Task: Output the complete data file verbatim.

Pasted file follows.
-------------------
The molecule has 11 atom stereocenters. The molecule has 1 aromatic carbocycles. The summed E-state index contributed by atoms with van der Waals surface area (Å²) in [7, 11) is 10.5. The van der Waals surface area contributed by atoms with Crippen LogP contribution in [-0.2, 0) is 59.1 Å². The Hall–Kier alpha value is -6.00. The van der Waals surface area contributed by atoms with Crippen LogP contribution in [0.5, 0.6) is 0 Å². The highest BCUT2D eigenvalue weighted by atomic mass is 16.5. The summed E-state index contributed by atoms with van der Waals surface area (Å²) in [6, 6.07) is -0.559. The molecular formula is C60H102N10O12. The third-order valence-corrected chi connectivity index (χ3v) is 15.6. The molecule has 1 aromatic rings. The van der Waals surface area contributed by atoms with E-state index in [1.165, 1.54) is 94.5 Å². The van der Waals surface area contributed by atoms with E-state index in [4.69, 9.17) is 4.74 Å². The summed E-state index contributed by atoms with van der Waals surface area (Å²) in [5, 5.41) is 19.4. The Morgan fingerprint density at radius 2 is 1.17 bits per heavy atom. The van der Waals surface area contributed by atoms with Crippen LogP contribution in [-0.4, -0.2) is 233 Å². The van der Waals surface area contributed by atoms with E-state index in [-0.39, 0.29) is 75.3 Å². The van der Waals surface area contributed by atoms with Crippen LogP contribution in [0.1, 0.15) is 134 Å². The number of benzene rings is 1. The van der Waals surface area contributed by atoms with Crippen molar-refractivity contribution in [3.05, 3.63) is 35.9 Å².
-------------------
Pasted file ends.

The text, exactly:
The molecule has 11 atom stereocenters. The molecule has 1 aromatic carbocycles. The summed E-state index contributed by atoms with van der Waals surface area (Å²) in [7, 11) is 10.5. The van der Waals surface area contributed by atoms with Crippen LogP contribution in [-0.2, 0) is 59.1 Å². The Hall–Kier alpha value is -6.00. The van der Waals surface area contributed by atoms with Crippen LogP contribution in [0.5, 0.6) is 0 Å². The highest BCUT2D eigenvalue weighted by atomic mass is 16.5. The summed E-state index contributed by atoms with van der Waals surface area (Å²) in [6, 6.07) is -0.559. The molecular formula is C60H102N10O12. The third-order valence-corrected chi connectivity index (χ3v) is 15.6. The molecule has 1 aromatic rings. The van der Waals surface area contributed by atoms with E-state index in [1.165, 1.54) is 94.5 Å². The van der Waals surface area contributed by atoms with E-state index in [4.69, 9.17) is 4.74 Å². The summed E-state index contributed by atoms with van der Waals surface area (Å²) in [5, 5.41) is 19.4. The Morgan fingerprint density at radius 2 is 1.17 bits per heavy atom. The van der Waals surface area contributed by atoms with Crippen LogP contribution in [-0.4, -0.2) is 233 Å². The van der Waals surface area contributed by atoms with E-state index in [-0.39, 0.29) is 75.3 Å². The van der Waals surface area contributed by atoms with Crippen LogP contribution in [0.1, 0.15) is 134 Å². The number of benzene rings is 1. The van der Waals surface area contributed by atoms with Crippen molar-refractivity contribution in [3.05, 3.63) is 35.9 Å².